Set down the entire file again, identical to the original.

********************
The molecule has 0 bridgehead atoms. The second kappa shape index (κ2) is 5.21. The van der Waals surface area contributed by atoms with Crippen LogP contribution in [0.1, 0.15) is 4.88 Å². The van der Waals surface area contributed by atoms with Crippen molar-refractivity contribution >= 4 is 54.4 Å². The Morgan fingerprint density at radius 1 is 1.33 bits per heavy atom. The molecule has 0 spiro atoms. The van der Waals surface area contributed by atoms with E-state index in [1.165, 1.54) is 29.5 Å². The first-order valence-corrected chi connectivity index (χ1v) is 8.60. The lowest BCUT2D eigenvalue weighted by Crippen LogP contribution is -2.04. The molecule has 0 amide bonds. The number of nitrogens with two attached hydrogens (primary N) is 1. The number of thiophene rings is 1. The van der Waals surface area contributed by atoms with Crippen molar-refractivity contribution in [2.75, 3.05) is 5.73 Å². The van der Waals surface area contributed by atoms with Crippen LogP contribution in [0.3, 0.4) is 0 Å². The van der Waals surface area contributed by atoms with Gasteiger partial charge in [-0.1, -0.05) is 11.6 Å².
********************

The molecule has 0 bridgehead atoms. The second kappa shape index (κ2) is 5.21. The van der Waals surface area contributed by atoms with Crippen LogP contribution in [0.1, 0.15) is 4.88 Å². The van der Waals surface area contributed by atoms with Crippen molar-refractivity contribution >= 4 is 54.4 Å². The Morgan fingerprint density at radius 1 is 1.33 bits per heavy atom. The molecule has 0 spiro atoms. The van der Waals surface area contributed by atoms with E-state index in [1.165, 1.54) is 29.5 Å². The first-order valence-corrected chi connectivity index (χ1v) is 8.60. The lowest BCUT2D eigenvalue weighted by Crippen LogP contribution is -2.04. The molecule has 0 amide bonds. The number of nitrogens with two attached hydrogens (primary N) is 1. The number of thiophene rings is 1. The van der Waals surface area contributed by atoms with Crippen molar-refractivity contribution in [2.75, 3.05) is 5.73 Å². The van der Waals surface area contributed by atoms with Crippen LogP contribution in [0.3, 0.4) is 0 Å². The van der Waals surface area contributed by atoms with Gasteiger partial charge in [-0.1, -0.05) is 11.6 Å².